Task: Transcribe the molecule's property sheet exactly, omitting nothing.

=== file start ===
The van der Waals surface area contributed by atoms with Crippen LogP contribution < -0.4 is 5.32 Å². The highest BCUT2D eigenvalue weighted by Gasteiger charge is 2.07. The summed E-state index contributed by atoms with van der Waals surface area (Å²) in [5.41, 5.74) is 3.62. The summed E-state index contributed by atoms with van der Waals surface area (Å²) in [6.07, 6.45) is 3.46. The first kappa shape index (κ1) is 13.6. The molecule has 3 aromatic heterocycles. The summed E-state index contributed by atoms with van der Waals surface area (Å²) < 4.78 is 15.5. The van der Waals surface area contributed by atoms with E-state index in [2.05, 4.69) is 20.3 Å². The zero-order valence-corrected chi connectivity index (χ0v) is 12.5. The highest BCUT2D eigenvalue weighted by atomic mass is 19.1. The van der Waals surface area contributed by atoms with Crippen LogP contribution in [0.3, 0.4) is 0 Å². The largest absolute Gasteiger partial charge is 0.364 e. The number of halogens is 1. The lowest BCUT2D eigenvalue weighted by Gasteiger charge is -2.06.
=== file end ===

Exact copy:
The van der Waals surface area contributed by atoms with Crippen LogP contribution < -0.4 is 5.32 Å². The highest BCUT2D eigenvalue weighted by Gasteiger charge is 2.07. The summed E-state index contributed by atoms with van der Waals surface area (Å²) in [5.41, 5.74) is 3.62. The summed E-state index contributed by atoms with van der Waals surface area (Å²) in [6.07, 6.45) is 3.46. The first kappa shape index (κ1) is 13.6. The molecule has 3 aromatic heterocycles. The summed E-state index contributed by atoms with van der Waals surface area (Å²) < 4.78 is 15.5. The van der Waals surface area contributed by atoms with E-state index in [2.05, 4.69) is 20.3 Å². The zero-order valence-corrected chi connectivity index (χ0v) is 12.5. The highest BCUT2D eigenvalue weighted by atomic mass is 19.1. The van der Waals surface area contributed by atoms with Crippen LogP contribution in [0.3, 0.4) is 0 Å². The largest absolute Gasteiger partial charge is 0.364 e. The number of halogens is 1. The lowest BCUT2D eigenvalue weighted by Gasteiger charge is -2.06.